Are you ready to die? If you died tomorrow, would you have any regrets? You probably have more than a year to live, but will you ever be ready to die? In his remarkable new book, A YEAR TO LIVE, Stephen Levine, best-selling author and leading figure in the field of death and dying, shows us what it means to truly enjoy life by preparing to accept the inevitable.

Levine lived a year of his life as if it were his last. A YEAR TO LIVE is the result of that experience. "This book is intended to offer a healing process that allows a gradual completion of all that lies behind and a clear-eyed entrance into whatever may lie ahead," explains Levine. A YEAR TO LIVE is a celebration of life that can only be achieved by confronting what it is like to die.

"So many people identify with fear, of course. It’s because it is a basic, almost essential tenet of life. It’s ironic. If you’re walking through the afterworld and a three headed tiger jumps out at you and you jump back what that means is that even dying does not overcome the fear of death. It is so essential that according to those who know, it even continues into the next realms. In the separation into form, perhaps that homesickness takes on the form of fear of death."

Most people are just trying to get fully born their whole lives and for some they get born before they die and sometimes they don’t .If you are with someone who’s dying. it’s going to trigger your fear of death. In your work with someone else, always work on yourself. The work you’ve done on yourself, to be able to soften around pain, be open to heavy, affective emotional states, will be there and available to the person you are serving. Through this book one become aware of conscious living and conscious dying. By talking about your relationship with death you learn the fuller values of life. How to process grief for people who have lost loved ones, or face a parent’s death is discussed. How to bring people home to die and manage the pain. There are guided meditations, soft belly (accepting through your body difficult emotions) and forgiveness exercises. The dying meditation is to open up to our truer empathy with the dying and our own dying. Information on what it’s like to die, what might be coming afterwards, from reports of people who have been resuscitated. It’s a lot about healing and opening to dying.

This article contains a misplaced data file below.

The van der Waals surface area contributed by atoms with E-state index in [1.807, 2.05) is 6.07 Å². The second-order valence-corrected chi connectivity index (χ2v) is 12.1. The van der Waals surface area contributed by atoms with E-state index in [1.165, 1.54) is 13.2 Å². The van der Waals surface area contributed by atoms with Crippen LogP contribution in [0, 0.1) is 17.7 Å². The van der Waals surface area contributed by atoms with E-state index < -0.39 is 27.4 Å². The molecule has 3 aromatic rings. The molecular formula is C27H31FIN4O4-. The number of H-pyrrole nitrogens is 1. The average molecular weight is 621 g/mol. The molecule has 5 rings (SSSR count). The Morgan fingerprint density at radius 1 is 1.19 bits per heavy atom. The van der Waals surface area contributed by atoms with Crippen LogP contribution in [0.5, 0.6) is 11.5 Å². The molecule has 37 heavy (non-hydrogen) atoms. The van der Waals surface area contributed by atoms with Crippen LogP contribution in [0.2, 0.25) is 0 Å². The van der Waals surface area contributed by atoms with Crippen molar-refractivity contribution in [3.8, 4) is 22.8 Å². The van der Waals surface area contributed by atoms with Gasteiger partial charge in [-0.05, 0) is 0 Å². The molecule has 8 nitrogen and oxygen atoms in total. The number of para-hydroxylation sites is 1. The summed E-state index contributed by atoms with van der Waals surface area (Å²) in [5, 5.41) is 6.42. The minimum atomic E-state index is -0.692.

It’s a process of listening to yourself so you can listen to the other. By being present and really trusting one’s intuition about how to support someone who is dying. In a kindness and real clarity and mindfulness. Listening to what they say they need, even though they themselves may not be aware of it.

The best-selling author of Who Dies? and Healing into Life and Death, Levine is a poet and teacher whose meditations and healing techniques have found widespread application over the last twenty years.


A Guide to the Emotional Care of the Dying

by Christine Longaker


$23.95, hardcover, 262 pages, notes, bibliography, index


In the two decades since her husband’s death at the age of twenty-five from leukemia, Christine Longaker has devoted her life to easing the pain and suffering of the dying. As a pioneer in the hospice care movement (which is based on the principle of caring for the dying patient as a whole person and not just a disease) Longaker has helped hundreds of people meet death with calm and grace. And as a leader in the Tibetan Buddhist organization Rigpa, she has imparted the rich Tibetan Buddhist teachings on death and dying to the many terminally ill patients, caregivers, and friends and family of the dying she has met in her work.

In this book, Longaker has combined her firsthand experience of caregiving and death with the timeless wisdom of Tibetan Buddhism to produce FACING DEATH AND FINDING HOPE. Arriving in a year when the Supreme Court is hearing arguments on the legality of physician-assisted suicide and large portions of the population continue to be felled by terminal illnesses, including AIDS and cancer, FACING DEATH AND FINDING HOPE is a useful handbook for anyone touched by caregiving, death or bereavement

"Whether we consider ourselves atheists, Jews, Christians, Muslims, Hindus, or Buddhists," writes Longaker in her prologue, "whether we believe in rebirth or not, what is most important is that we develop a ‘good heart’...Developing such a good heart throughout life enables us to heal our relationships with others, bring peace into this troubled world, and meet death without fear." For those prepared to approach the tasks of living and dying as part of a continuum, a spiritual journey if you will, Longaker argues that the teachings and practices of Tibetan Buddhism provide perhaps the best road map. To that end, she has formulated "The Four Tasks of Living and Dying" and now presents this system to Western readers for the first time.

Drawing on years of personal experience as well as the seminars she has given around world on death and dying, Longaker explains each of the following essential processes:

Understanding and Transforming Suffering; Making a Connection, Healing Relationships and Letting Go; Preparing Spiritually for Death; and Finding Meaning in Life. Included in this discussion is material such as: meditations and other spiritual practices both the dying and caregivers of the dying can employ regularly; a frank assessment of what the dying most need and the literal and metaphysical steps they can take to satisfy those needs; and a reminder to caregivers that helping to ease the pain and suffering of others can also enable them to achieve growth and healing in their own lives; and responses to the most commonly asked but most difficult to answer questions surrounding dying.

FACING DEATH AND FINDING HOPE also devotes a section to "Advice for Caregivers, Parents and Survivors." Longaker offers words of comfort as well as coping strategies for situations for which there can be little or no preparation: sudden death, suicide, the loss of a child the side effects of grief’ and the emotional strain of caregiving.